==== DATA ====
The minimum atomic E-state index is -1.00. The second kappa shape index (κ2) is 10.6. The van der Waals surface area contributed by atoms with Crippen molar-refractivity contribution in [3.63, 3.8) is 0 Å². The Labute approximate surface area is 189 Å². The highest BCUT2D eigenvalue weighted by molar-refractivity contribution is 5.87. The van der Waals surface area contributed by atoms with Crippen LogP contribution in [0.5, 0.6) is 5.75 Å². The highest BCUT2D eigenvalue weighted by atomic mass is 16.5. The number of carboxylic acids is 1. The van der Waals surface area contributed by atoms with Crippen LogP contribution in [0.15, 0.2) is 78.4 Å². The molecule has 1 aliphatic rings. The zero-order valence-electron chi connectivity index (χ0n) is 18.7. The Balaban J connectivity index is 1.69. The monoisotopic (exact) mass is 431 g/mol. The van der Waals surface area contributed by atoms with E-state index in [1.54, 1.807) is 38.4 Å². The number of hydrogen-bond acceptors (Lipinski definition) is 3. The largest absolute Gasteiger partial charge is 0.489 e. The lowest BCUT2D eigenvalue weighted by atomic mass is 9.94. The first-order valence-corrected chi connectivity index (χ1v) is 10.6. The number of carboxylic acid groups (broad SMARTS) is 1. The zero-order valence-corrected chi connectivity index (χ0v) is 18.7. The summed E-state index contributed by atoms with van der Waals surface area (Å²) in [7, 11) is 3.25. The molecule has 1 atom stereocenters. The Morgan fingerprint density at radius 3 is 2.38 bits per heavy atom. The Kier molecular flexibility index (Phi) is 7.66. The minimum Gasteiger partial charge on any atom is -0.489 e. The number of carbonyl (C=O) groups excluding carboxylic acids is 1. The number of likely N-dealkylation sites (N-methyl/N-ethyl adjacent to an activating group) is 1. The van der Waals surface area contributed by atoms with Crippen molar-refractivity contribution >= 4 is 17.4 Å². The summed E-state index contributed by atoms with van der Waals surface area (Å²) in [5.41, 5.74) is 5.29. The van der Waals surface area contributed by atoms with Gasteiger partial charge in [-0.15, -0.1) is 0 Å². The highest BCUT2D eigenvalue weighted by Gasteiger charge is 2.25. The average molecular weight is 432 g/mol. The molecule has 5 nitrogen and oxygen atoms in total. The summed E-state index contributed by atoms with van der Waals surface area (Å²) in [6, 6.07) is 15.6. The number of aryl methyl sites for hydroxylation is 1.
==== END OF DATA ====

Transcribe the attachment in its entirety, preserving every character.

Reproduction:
The minimum atomic E-state index is -1.00. The second kappa shape index (κ2) is 10.6. The van der Waals surface area contributed by atoms with Crippen molar-refractivity contribution in [3.63, 3.8) is 0 Å². The Labute approximate surface area is 189 Å². The highest BCUT2D eigenvalue weighted by molar-refractivity contribution is 5.87. The van der Waals surface area contributed by atoms with Crippen LogP contribution in [0.5, 0.6) is 5.75 Å². The highest BCUT2D eigenvalue weighted by atomic mass is 16.5. The number of carboxylic acids is 1. The van der Waals surface area contributed by atoms with Crippen LogP contribution in [0.15, 0.2) is 78.4 Å². The molecule has 1 aliphatic rings. The zero-order valence-electron chi connectivity index (χ0n) is 18.7. The Balaban J connectivity index is 1.69. The monoisotopic (exact) mass is 431 g/mol. The van der Waals surface area contributed by atoms with E-state index in [1.54, 1.807) is 38.4 Å². The number of hydrogen-bond acceptors (Lipinski definition) is 3. The largest absolute Gasteiger partial charge is 0.489 e. The lowest BCUT2D eigenvalue weighted by atomic mass is 9.94. The first-order valence-corrected chi connectivity index (χ1v) is 10.6. The number of carboxylic acid groups (broad SMARTS) is 1. The zero-order valence-corrected chi connectivity index (χ0v) is 18.7. The summed E-state index contributed by atoms with van der Waals surface area (Å²) in [7, 11) is 3.25. The molecule has 1 atom stereocenters. The Morgan fingerprint density at radius 3 is 2.38 bits per heavy atom. The Kier molecular flexibility index (Phi) is 7.66. The minimum Gasteiger partial charge on any atom is -0.489 e. The number of carbonyl (C=O) groups excluding carboxylic acids is 1. The number of likely N-dealkylation sites (N-methyl/N-ethyl adjacent to an activating group) is 1. The van der Waals surface area contributed by atoms with Crippen molar-refractivity contribution >= 4 is 17.4 Å². The summed E-state index contributed by atoms with van der Waals surface area (Å²) in [5.41, 5.74) is 5.29. The van der Waals surface area contributed by atoms with Gasteiger partial charge in [-0.15, -0.1) is 0 Å². The highest BCUT2D eigenvalue weighted by Gasteiger charge is 2.25. The average molecular weight is 432 g/mol. The molecule has 5 nitrogen and oxygen atoms in total. The summed E-state index contributed by atoms with van der Waals surface area (Å²) in [6, 6.07) is 15.6. The number of aryl methyl sites for hydroxylation is 1.